Corinthian Colleges Announces Closure
For profit students with high student loan debt should review their school’s record before enrolling in another semester. This month, large for-profit Corinthian Colleges announced that it is filing for bankruptcy. Corinthian currently manages schools under the names: Everest, WyoTech and Heald,
Battling investigations from the Department of Education and others, Corinthian represents one of the worst offenders in the for-profit education category.
Corinthian students rely heavily on Federal student loans and face high student debt. Corinthian grads face difficulty finding employment in their field and consequently suffer from high default rates.
Corinthian College has been charged with false advertising, promoting high rates of employment after graduation. Students find themselves with a pile of student loan debt they can’t pay back and a degree that doesn’t make them more employable.
The New York Times reports that graduates from Everest College’s Newport News, VA Medical Assistant Certificate program earned, on average, $12,533 per year in 2011. This data suggests that graduates were unable to find employment in their intended field, which has an average annual salary of $21,080. The training program costs about $20,000.
What does Corinthian’s bankruptcy mean for the rest of the for profit industry and for students currently enrolled at for-profit universities?
Students enrolled at for-profit universities should review their institution’s record, before taking on additional student loan debt. This includes visiting the Department of Education’s default rate tables.
An institution’s default rate is the percentage of students who could not make their student loan payment after graduation. The Department of Education tracks default rates by institution. The national average for defaults is 13.8%, 3 years after graduation. This means for every 100 graduates, around 14 default on their student loan debt within 3 years of graduation.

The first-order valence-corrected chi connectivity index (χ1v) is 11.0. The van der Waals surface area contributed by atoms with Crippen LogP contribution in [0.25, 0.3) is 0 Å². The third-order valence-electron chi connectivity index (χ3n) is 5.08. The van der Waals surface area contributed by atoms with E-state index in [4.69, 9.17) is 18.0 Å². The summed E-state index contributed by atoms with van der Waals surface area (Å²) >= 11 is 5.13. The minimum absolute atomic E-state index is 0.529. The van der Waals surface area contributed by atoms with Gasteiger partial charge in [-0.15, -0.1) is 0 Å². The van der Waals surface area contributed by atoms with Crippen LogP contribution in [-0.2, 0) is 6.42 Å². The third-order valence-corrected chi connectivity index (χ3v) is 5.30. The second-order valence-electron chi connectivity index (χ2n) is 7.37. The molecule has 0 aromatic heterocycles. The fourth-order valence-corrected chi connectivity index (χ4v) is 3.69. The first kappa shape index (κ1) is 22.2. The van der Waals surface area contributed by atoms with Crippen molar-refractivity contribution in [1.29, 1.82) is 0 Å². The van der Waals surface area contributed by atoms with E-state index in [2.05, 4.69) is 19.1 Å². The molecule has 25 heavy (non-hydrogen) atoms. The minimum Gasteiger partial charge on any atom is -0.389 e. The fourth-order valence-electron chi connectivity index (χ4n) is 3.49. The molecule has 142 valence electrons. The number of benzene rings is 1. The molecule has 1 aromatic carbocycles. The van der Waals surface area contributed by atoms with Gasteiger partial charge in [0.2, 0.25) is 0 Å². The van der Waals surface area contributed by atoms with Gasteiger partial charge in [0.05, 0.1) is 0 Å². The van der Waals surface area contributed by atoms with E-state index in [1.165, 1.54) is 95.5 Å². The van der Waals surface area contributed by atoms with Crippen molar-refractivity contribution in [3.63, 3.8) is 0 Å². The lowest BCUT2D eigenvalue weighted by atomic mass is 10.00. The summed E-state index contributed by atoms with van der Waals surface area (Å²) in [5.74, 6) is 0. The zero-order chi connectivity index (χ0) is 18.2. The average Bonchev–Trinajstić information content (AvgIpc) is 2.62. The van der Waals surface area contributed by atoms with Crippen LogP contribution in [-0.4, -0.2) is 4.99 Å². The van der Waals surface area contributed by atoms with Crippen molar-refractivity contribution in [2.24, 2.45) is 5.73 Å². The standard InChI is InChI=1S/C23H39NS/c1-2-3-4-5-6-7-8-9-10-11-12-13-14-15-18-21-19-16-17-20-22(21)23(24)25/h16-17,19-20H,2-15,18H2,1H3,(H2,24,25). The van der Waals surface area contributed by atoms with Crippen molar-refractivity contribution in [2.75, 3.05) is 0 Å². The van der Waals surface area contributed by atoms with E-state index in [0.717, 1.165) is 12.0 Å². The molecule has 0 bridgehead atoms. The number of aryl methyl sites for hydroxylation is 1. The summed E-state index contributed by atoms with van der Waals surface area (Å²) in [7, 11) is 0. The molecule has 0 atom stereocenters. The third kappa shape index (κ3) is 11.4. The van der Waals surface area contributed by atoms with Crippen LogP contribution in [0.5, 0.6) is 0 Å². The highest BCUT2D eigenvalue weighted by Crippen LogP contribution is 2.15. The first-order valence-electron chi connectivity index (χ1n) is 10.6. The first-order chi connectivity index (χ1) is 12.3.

For-profit institutions average 22.7%, though some have default rates higher than 50%. If your school has a high default rate, you may want to look into switching to a non-profit community college or state university. These schools typically charge less for tuition and have higher graduation rates. Nonprofit schools also have higher rates of employment upon graduation than for-profits.
While many non-profit colleges will not give credit for courses taken at for-profits, it may be better to start over than to continue with a degree that delivers low employability.
If you’re struggling to make your monthly student loan payments, find out how Debt.org can help.
Bill “No Pay” Fay has lived a meager financial existence his entire life. He started writing/bragging about it in 2012, helping birth Debt.org into existence as the site’s original “Frugal Man.” Prior to that, he spent more than 30 years covering the high finance world of college and professional sports for major publications, including the Associated Press, New York Times and Sports Illustrated. His interest in sports has waned some, but he is as passionate as ever about not reaching for his wallet. Bill can be reached at [email protected].
- Perez-Pena, Richard. (July 4, 2014). College Group Run for Profit Looks to Close. New York Times. Retrieved from: http://www.nytimes.com/2014/07/05/education/corinthian-colleges-to-largely-shut-
- NA. (September, 2012) Department of Education. http://www.ed.gov/news/press-releases/first-official-three-year-student-loan-default-rates-published
- NA. Default Rates. Federal Student Aid. Retrieved from: https://studentaid.ed.gov/sa/about/data-center/student/default